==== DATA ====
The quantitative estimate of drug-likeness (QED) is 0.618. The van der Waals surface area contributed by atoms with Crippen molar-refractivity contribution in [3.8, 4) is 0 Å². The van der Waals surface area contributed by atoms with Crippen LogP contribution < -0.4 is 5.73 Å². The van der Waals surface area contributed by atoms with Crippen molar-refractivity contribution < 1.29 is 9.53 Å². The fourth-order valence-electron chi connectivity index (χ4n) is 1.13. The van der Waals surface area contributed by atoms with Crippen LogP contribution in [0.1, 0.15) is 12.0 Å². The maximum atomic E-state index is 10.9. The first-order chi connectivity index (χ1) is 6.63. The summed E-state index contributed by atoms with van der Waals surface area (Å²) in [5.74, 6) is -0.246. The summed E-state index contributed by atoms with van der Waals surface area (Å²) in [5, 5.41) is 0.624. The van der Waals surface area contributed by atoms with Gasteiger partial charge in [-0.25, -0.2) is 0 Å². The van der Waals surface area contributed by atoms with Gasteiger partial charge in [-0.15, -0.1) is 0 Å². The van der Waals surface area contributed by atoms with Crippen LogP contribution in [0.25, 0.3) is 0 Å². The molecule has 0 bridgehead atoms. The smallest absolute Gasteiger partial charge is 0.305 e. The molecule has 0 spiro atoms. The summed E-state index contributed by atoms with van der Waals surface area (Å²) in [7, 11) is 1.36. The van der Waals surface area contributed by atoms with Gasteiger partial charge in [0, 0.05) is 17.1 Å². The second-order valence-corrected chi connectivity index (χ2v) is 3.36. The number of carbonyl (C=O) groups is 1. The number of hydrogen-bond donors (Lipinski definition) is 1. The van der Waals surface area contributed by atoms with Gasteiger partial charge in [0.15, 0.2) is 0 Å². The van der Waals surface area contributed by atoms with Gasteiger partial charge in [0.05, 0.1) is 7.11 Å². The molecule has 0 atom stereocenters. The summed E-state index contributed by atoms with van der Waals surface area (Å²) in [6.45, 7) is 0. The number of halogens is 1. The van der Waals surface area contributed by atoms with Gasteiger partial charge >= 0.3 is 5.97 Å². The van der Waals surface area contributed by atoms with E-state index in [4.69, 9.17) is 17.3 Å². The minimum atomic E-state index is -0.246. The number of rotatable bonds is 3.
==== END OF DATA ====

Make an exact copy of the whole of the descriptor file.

The quantitative estimate of drug-likeness (QED) is 0.618. The van der Waals surface area contributed by atoms with Crippen molar-refractivity contribution in [3.8, 4) is 0 Å². The van der Waals surface area contributed by atoms with Crippen LogP contribution < -0.4 is 5.73 Å². The van der Waals surface area contributed by atoms with Crippen molar-refractivity contribution < 1.29 is 9.53 Å². The fourth-order valence-electron chi connectivity index (χ4n) is 1.13. The van der Waals surface area contributed by atoms with Crippen LogP contribution in [0.1, 0.15) is 12.0 Å². The maximum atomic E-state index is 10.9. The first-order chi connectivity index (χ1) is 6.63. The summed E-state index contributed by atoms with van der Waals surface area (Å²) in [5.74, 6) is -0.246. The summed E-state index contributed by atoms with van der Waals surface area (Å²) in [5, 5.41) is 0.624. The van der Waals surface area contributed by atoms with Gasteiger partial charge in [-0.25, -0.2) is 0 Å². The van der Waals surface area contributed by atoms with Gasteiger partial charge in [-0.15, -0.1) is 0 Å². The van der Waals surface area contributed by atoms with Crippen LogP contribution in [0.25, 0.3) is 0 Å². The molecule has 0 bridgehead atoms. The smallest absolute Gasteiger partial charge is 0.305 e. The molecule has 0 spiro atoms. The summed E-state index contributed by atoms with van der Waals surface area (Å²) in [7, 11) is 1.36. The van der Waals surface area contributed by atoms with Gasteiger partial charge in [0, 0.05) is 17.1 Å². The second-order valence-corrected chi connectivity index (χ2v) is 3.36. The number of carbonyl (C=O) groups is 1. The number of hydrogen-bond donors (Lipinski definition) is 1. The van der Waals surface area contributed by atoms with Gasteiger partial charge in [0.15, 0.2) is 0 Å². The van der Waals surface area contributed by atoms with Gasteiger partial charge in [0.05, 0.1) is 7.11 Å². The molecule has 0 atom stereocenters. The summed E-state index contributed by atoms with van der Waals surface area (Å²) in [6.45, 7) is 0. The number of halogens is 1. The van der Waals surface area contributed by atoms with Gasteiger partial charge >= 0.3 is 5.97 Å². The van der Waals surface area contributed by atoms with E-state index in [4.69, 9.17) is 17.3 Å². The minimum atomic E-state index is -0.246. The number of rotatable bonds is 3.